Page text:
I like.Posted by Borat on Thursday, February 2nd, 2017 at 7:05pm
I have a feeling that this is going to be a huge year for housing in Edmonton. January was hot, and I feel that will continue into the spring.Posted by Tom on Thursday, February 2nd, 2017 at 7:27pm
Up around 5% so far year over yearPosted by Tom on Thursday, February 2nd, 2017 at 7:28pm
Seeing many, many price reductions in January on zolo.ca. There's still buyers but only at lower prices explaining the slight increase in sales. It looks like Edmonton real estate is moving into the free-fall stage.Posted by Tony on Thursday, February 2nd, 2017 at 9:01pm
IMO one of the reasons the sales increased lately is because people are anticipating the mortgage rate will increase and they're trying to get in before.
This might continue for a while.
Tony- So what percentage are being reduced vs historical in January? What is the average sold price vs historical? How about the average sold/list price ration vs historical? How about the sales/inventory or sales/listings ratio vs historical? How about unabsorbed new home (i.e. spec) inventory? How about lot inventory? All I've ever seen you write on this board is your anecdotal observations- "lots of price reductions on zolo", "Zero-Hedge says the Chinese won't be buying as much CAN real-estate and that will tank the entire market".
I LOVE contradictory opinions, because if we all just sit around agreeing there's no point having a conversation, because we learn nothing new. But you need to put some sort of analysis into it- show some data, show a trend, base your opinion on something tangible, instead of what appears to be baseless opinions with no supporting metrics. I'd seriously like to see whatever data is pointing to a "free-fall", because that's info I can use to protect myself from losses or position myself for gains. But you need to provide FACTS. What you've written to date is useless to me, and probably many others on this board.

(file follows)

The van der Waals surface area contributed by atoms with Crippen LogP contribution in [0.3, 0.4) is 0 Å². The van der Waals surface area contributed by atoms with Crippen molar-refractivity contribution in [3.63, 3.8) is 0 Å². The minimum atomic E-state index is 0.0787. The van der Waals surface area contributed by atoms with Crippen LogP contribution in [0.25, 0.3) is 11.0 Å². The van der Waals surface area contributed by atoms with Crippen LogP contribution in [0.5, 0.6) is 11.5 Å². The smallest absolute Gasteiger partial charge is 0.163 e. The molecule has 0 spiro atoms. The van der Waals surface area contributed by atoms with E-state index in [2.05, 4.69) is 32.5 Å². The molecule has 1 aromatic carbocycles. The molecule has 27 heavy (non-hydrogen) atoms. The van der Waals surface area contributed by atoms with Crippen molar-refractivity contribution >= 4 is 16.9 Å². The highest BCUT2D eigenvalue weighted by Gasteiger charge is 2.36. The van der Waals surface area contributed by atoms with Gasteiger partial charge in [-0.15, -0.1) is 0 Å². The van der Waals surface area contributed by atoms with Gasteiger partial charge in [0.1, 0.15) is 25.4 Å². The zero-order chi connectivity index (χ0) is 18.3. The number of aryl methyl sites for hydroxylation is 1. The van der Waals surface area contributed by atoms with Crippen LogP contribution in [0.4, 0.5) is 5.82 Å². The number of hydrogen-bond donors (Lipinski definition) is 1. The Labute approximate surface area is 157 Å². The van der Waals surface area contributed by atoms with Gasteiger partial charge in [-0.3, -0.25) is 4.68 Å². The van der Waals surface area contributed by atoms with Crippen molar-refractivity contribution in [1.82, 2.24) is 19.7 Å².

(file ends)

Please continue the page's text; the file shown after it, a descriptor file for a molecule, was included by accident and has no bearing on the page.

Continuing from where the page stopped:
What I see is a small rise in sales yoy, and stable pricing. The same sort of pricing we've seen for 9 years. I also see a lot of multi-family projects in and around the downtown core set to come online in the next 12 months. These developers can put their money into any city in Canada (the world in fact), and they're choosing to invest it here. I see an O&G industry that has stabilized and is slowly recovering from near death. I see interest rates that are going nowhere fast, although a 25 basis point rise would surprise no one this year. I see stabilizing employment, and I'll bet money we see an increase in total employment and population this year, and a stabilization or even decrease in the unemployment rate by the end of 2017. None of this points to a "free fall", but to a very stable market.
If you're waiting for some sort of Black Swan event to change the market dynamics, well, that speaks to the integrity of your predictions and how useful they are for actual investment planning.
People assume that those who are building are safe. Those who have pre sold are fine. I know of 3 builders who are on the verge of bankruptcy but are still building. They are all sitting on a minimum 15 houses.Posted by Stephen on Thursday, February 2nd, 2017 at 11:24pm
Stephen- So do you believe that those three builders' troubles are indicative of overall weakness in the housing market? Or do you think that perhaps they've overextended their spec inventory, haven't built the kind of house at the kind of price point in the kind of areas that are selling right now, and have potentially not controlled their costs the way all businesses need to in order to survive in the current market?
It ain't 2014 anymore- Times are tight, margins are down, and the herd will be culled for all industries. When the weak go bankrupt, it will mean less pressure on the remaining builders, and potentially higher prices for new homes as a result. When builders are on the ropes, it's the best time to buy because they're desperate for cashflow to pay bills...once they're knocked out and their 45 houses sold by the bank, the rest of the market will get a boost. I can tell you with absolute certainty that the developers (land developers) are not feeling much of a squeeze yet, as they haven't significantly dropped their lot prices. They have some, in some subdivisions, but fairly minor decreases. That means they are not yet on the ropes. And other than the price of land, there's only so much cost you can shave off the price of building a house. Trades are all working for less than they did in 2015, and about the same as 2016, and I know several who are putting prices up this year. Material costs in many cases are flat or even up due to the ForEx rate. Builders have gotten lean in the past two years. If the money isn't there, they simply won't build. This will keep the supply/demand in check, and keep new home prices from falling much if any.